One recent poll finds 92% of Americans consider inflation — rising prices — an important issue in the upcoming midterm elections, outpacing other hot-button issues like abortion and crime. Today, Scott Thuman takes us to the farm to find out how inflation there translates to what you pay at the grocery store.
The following is a transcript of a report from "Full Measure with Sharyl Attkisson." Watch the video by clicking the link at the end of the page.
Outside Bethlehem, Pennsylvania, Dennis Koehler takes a long at his crop. His family has been farming in this area since 1789.
At 1,500 acres, it's a small operation, but Koehler's committed to his farm. This year though, it's been tougher than most.
Scott: Do you think we're in a good place, a bad place? How is it for you?
Dennis Koehler: I think we're in an unsure place right now. You don't have control of a lot of what's happening, and that makes this a very hard thing. One thing we have to remember is, as a whole, farming is typically a tight-budget setup. The money that gets left behind on the plate at the end of the day isn't a lot.
And what's eating away at the budget on this farm and countless others across the country: inflation and supply problems.
Koehler is paying between 50% and 200% more for fertilizer than he did just last year — providing he can get his hands on it.
Koehler: February, March, April, we were hearing a lot of issues about whether or not there was going to be enough fertilizer to go around. Prices started really climbing. There were situations where they were telling us that we might not be able to get it when we needed it.
Getting what they need isn't always about seed or machinery. At the Leelanau Fruit Company in Michigan, it's workers that are hard to find. Glenn Lacrosse has been growing cherries for 50 years and he's been the boss here for nearly three decades.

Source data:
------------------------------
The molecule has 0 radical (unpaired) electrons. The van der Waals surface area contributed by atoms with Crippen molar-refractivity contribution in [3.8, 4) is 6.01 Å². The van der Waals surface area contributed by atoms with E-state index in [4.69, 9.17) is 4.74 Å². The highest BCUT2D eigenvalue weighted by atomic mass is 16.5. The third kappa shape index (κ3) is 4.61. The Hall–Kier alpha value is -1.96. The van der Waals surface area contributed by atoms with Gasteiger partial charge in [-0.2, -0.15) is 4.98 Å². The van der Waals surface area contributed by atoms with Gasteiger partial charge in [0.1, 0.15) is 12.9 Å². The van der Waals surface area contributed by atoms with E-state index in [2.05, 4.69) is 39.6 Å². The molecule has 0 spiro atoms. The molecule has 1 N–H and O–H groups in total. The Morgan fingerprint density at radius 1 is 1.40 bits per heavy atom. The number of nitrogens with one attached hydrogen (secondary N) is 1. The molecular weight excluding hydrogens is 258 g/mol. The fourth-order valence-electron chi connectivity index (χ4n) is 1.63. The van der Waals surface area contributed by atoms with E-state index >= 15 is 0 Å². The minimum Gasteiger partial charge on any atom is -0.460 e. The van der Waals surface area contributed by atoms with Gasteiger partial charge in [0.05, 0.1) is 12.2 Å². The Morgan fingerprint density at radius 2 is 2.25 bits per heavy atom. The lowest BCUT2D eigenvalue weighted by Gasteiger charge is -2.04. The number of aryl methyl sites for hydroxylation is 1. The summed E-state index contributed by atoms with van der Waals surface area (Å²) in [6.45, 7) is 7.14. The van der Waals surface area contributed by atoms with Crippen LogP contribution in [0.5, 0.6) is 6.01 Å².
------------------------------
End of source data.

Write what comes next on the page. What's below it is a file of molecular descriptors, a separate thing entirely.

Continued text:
Glenn Lacrosse: Orchards take a lot of labor, and we've certainly, for several years now, been short on labor. And that really limits us to be able to contribute to bare shelves at the store.
So he's paying $23 an hour to attract workers. That's seven times higher than what countries like Turkey are paying. So it costs a lot more just to keep the line moving. Inflation too, taking a toll.
Scott: But I mean you were telling me — which made me raise an eyebrow — you were talking about over your shoulder is a lot of sugar. What are you paying for sugar right now?
Lacrosse: We're paying about 70 cents a pound for sugar. And I'd say three years ago, we were probably paying in the 22-cent range.
Scott: So sugar has gone up three times. It's tripled.
Lacrosse: Yeah, yeah.
The skyrocketing costs of packaging and transportation adding up as well.
While the U.S. inflation rate has hovered around 8%, farmers' costs have risen even higher. Some experts calculate it's costing farmers about 40% more to grow a crop this year compared to two years ago.
Roger Cryan is the chief economist at the American Farm Bureau.
Roger Cryan: Well farmers are facing inflation in things like fuel and fertilizer in particular. Fuel prices doubled, and fertilizer prices tripled last year as the economy heated up after Covid. Prices that are well above inflation that everyone else is facing. So the bottom line for farmers is it has been a lot tougher than you would expect.
And the pain, Koehler warns, to be felt for a long time. Well beyond when the economy bounces back. Americans will still pay more for what farmers are putting on the table now.
Koehler: In our case, we feed a lot of cattle, and, in the case of steer, it takes 18 to 24 months to finish a steer on feed. So potentially, we might not see the total cost effect on beef for maybe a year to two years from now.
Scott: So we can expect to keep paying higher prices.
Koehler: Yeah. I think unless we see some sort of crash in the economy that causes the inflation to go down, that the currency is devalued — unless we see that, it's a given that it has to keep going up.
For American farmers, the only choice — to keep working the land, and hope for brighter days ahead.
Sharyl: I think I might know the answer, but are the farmers making more then?
Scott: Well, in general, no. While we're paying a lot more at the grocery store these days, farmers' costs have risen even faster, and many of them are really just trying to hang on.
Sharyl: Thanks for the report.
Watch story here.
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